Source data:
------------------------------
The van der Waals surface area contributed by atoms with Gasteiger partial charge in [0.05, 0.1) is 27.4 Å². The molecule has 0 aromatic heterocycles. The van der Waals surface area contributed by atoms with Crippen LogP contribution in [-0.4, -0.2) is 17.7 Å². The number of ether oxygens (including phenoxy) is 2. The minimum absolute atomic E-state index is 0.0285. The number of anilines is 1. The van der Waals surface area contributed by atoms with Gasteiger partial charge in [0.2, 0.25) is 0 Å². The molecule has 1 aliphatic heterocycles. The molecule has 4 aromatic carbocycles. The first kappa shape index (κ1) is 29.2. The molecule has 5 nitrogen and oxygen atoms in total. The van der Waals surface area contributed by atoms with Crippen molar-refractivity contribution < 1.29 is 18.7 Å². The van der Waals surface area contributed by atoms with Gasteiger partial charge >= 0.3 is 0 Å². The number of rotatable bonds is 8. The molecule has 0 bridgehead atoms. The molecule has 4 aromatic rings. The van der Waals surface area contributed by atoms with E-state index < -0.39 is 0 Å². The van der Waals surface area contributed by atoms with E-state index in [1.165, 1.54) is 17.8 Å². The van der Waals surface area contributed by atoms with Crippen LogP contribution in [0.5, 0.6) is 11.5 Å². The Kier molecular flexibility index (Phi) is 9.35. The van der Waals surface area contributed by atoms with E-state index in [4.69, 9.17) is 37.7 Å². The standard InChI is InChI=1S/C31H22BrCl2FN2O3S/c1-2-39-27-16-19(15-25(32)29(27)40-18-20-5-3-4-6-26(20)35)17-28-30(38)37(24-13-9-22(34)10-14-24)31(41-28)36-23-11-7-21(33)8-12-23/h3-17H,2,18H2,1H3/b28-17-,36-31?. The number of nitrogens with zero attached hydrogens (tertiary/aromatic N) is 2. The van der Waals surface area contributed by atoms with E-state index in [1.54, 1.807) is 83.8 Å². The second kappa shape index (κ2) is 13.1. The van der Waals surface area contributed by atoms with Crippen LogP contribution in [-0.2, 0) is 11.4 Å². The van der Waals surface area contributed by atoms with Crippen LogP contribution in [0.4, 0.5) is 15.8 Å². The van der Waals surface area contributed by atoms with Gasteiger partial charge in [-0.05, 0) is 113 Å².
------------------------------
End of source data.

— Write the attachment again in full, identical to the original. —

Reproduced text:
The van der Waals surface area contributed by atoms with Gasteiger partial charge in [0.05, 0.1) is 27.4 Å². The molecule has 0 aromatic heterocycles. The van der Waals surface area contributed by atoms with Crippen LogP contribution in [-0.4, -0.2) is 17.7 Å². The number of ether oxygens (including phenoxy) is 2. The minimum absolute atomic E-state index is 0.0285. The number of anilines is 1. The van der Waals surface area contributed by atoms with Gasteiger partial charge in [0.2, 0.25) is 0 Å². The molecule has 1 aliphatic heterocycles. The molecule has 4 aromatic carbocycles. The first kappa shape index (κ1) is 29.2. The molecule has 5 nitrogen and oxygen atoms in total. The van der Waals surface area contributed by atoms with Crippen molar-refractivity contribution < 1.29 is 18.7 Å². The van der Waals surface area contributed by atoms with Gasteiger partial charge >= 0.3 is 0 Å². The number of rotatable bonds is 8. The molecule has 0 bridgehead atoms. The molecule has 4 aromatic rings. The van der Waals surface area contributed by atoms with E-state index < -0.39 is 0 Å². The van der Waals surface area contributed by atoms with E-state index in [1.165, 1.54) is 17.8 Å². The van der Waals surface area contributed by atoms with Crippen LogP contribution in [0.5, 0.6) is 11.5 Å². The Kier molecular flexibility index (Phi) is 9.35. The van der Waals surface area contributed by atoms with E-state index in [4.69, 9.17) is 37.7 Å². The standard InChI is InChI=1S/C31H22BrCl2FN2O3S/c1-2-39-27-16-19(15-25(32)29(27)40-18-20-5-3-4-6-26(20)35)17-28-30(38)37(24-13-9-22(34)10-14-24)31(41-28)36-23-11-7-21(33)8-12-23/h3-17H,2,18H2,1H3/b28-17-,36-31?. The number of nitrogens with zero attached hydrogens (tertiary/aromatic N) is 2. The van der Waals surface area contributed by atoms with E-state index in [1.54, 1.807) is 83.8 Å². The second kappa shape index (κ2) is 13.1. The van der Waals surface area contributed by atoms with Crippen LogP contribution in [-0.2, 0) is 11.4 Å². The van der Waals surface area contributed by atoms with Crippen LogP contribution in [0.4, 0.5) is 15.8 Å². The van der Waals surface area contributed by atoms with Gasteiger partial charge in [-0.05, 0) is 113 Å².